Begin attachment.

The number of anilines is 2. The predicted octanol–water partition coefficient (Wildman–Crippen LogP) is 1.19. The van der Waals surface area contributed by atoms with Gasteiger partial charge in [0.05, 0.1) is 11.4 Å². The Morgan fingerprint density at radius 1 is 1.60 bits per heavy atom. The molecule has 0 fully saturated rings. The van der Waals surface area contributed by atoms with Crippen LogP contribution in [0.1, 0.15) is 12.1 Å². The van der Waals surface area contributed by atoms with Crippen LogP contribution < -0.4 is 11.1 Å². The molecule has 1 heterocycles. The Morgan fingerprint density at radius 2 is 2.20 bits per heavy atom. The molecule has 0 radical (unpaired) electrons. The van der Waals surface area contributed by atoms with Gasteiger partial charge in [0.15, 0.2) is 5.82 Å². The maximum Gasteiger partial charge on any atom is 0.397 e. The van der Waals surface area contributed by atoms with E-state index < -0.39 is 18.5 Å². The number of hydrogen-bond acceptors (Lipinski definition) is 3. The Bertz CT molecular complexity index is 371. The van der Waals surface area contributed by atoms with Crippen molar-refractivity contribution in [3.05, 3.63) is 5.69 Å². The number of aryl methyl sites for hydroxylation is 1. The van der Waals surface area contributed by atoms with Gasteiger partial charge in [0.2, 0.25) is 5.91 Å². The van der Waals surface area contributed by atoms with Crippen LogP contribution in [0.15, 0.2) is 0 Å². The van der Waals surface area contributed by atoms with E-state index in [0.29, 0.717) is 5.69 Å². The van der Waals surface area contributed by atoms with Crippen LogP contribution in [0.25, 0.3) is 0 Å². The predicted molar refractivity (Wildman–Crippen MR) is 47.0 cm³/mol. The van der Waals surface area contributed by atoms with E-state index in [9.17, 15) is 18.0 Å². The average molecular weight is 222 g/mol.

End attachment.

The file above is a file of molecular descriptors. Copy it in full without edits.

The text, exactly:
The number of anilines is 2. The predicted octanol–water partition coefficient (Wildman–Crippen LogP) is 1.19. The van der Waals surface area contributed by atoms with Gasteiger partial charge in [0.05, 0.1) is 11.4 Å². The Morgan fingerprint density at radius 1 is 1.60 bits per heavy atom. The molecule has 0 fully saturated rings. The van der Waals surface area contributed by atoms with Crippen LogP contribution in [0.1, 0.15) is 12.1 Å². The van der Waals surface area contributed by atoms with Crippen LogP contribution < -0.4 is 11.1 Å². The molecule has 1 heterocycles. The Morgan fingerprint density at radius 2 is 2.20 bits per heavy atom. The molecule has 0 radical (unpaired) electrons. The van der Waals surface area contributed by atoms with Gasteiger partial charge in [0.15, 0.2) is 5.82 Å². The maximum Gasteiger partial charge on any atom is 0.397 e. The van der Waals surface area contributed by atoms with E-state index < -0.39 is 18.5 Å². The number of hydrogen-bond acceptors (Lipinski definition) is 3. The Bertz CT molecular complexity index is 371. The van der Waals surface area contributed by atoms with Crippen molar-refractivity contribution in [3.05, 3.63) is 5.69 Å². The number of aryl methyl sites for hydroxylation is 1. The van der Waals surface area contributed by atoms with Gasteiger partial charge in [0.2, 0.25) is 5.91 Å². The van der Waals surface area contributed by atoms with Crippen LogP contribution in [0.15, 0.2) is 0 Å². The van der Waals surface area contributed by atoms with E-state index in [0.29, 0.717) is 5.69 Å². The van der Waals surface area contributed by atoms with Crippen LogP contribution in [0.25, 0.3) is 0 Å². The predicted molar refractivity (Wildman–Crippen MR) is 47.0 cm³/mol. The van der Waals surface area contributed by atoms with E-state index in [9.17, 15) is 18.0 Å². The average molecular weight is 222 g/mol.